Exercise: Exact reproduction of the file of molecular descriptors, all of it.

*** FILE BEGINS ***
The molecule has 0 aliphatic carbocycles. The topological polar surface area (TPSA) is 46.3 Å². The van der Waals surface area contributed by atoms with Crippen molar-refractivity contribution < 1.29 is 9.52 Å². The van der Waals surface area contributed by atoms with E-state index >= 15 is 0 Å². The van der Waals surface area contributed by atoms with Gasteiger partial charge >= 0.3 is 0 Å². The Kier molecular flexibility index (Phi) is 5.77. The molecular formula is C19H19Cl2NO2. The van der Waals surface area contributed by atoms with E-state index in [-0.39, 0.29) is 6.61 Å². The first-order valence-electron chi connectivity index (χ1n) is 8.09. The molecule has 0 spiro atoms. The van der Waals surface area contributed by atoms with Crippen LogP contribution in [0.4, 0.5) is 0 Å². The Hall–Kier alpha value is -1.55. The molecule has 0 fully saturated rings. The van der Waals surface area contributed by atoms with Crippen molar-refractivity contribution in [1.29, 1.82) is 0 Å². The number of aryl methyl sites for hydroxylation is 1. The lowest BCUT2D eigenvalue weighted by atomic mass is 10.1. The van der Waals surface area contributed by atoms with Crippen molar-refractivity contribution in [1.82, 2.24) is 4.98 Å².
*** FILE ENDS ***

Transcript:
The molecule has 0 aliphatic carbocycles. The topological polar surface area (TPSA) is 46.3 Å². The van der Waals surface area contributed by atoms with Crippen molar-refractivity contribution < 1.29 is 9.52 Å². The van der Waals surface area contributed by atoms with E-state index >= 15 is 0 Å². The van der Waals surface area contributed by atoms with Gasteiger partial charge >= 0.3 is 0 Å². The Kier molecular flexibility index (Phi) is 5.77. The molecular formula is C19H19Cl2NO2. The van der Waals surface area contributed by atoms with E-state index in [-0.39, 0.29) is 6.61 Å². The first-order valence-electron chi connectivity index (χ1n) is 8.09. The molecule has 0 spiro atoms. The van der Waals surface area contributed by atoms with Crippen LogP contribution in [0.4, 0.5) is 0 Å². The Hall–Kier alpha value is -1.55. The molecule has 0 fully saturated rings. The van der Waals surface area contributed by atoms with Crippen molar-refractivity contribution in [1.29, 1.82) is 0 Å². The number of aryl methyl sites for hydroxylation is 1. The lowest BCUT2D eigenvalue weighted by atomic mass is 10.1. The van der Waals surface area contributed by atoms with Crippen molar-refractivity contribution in [1.82, 2.24) is 4.98 Å².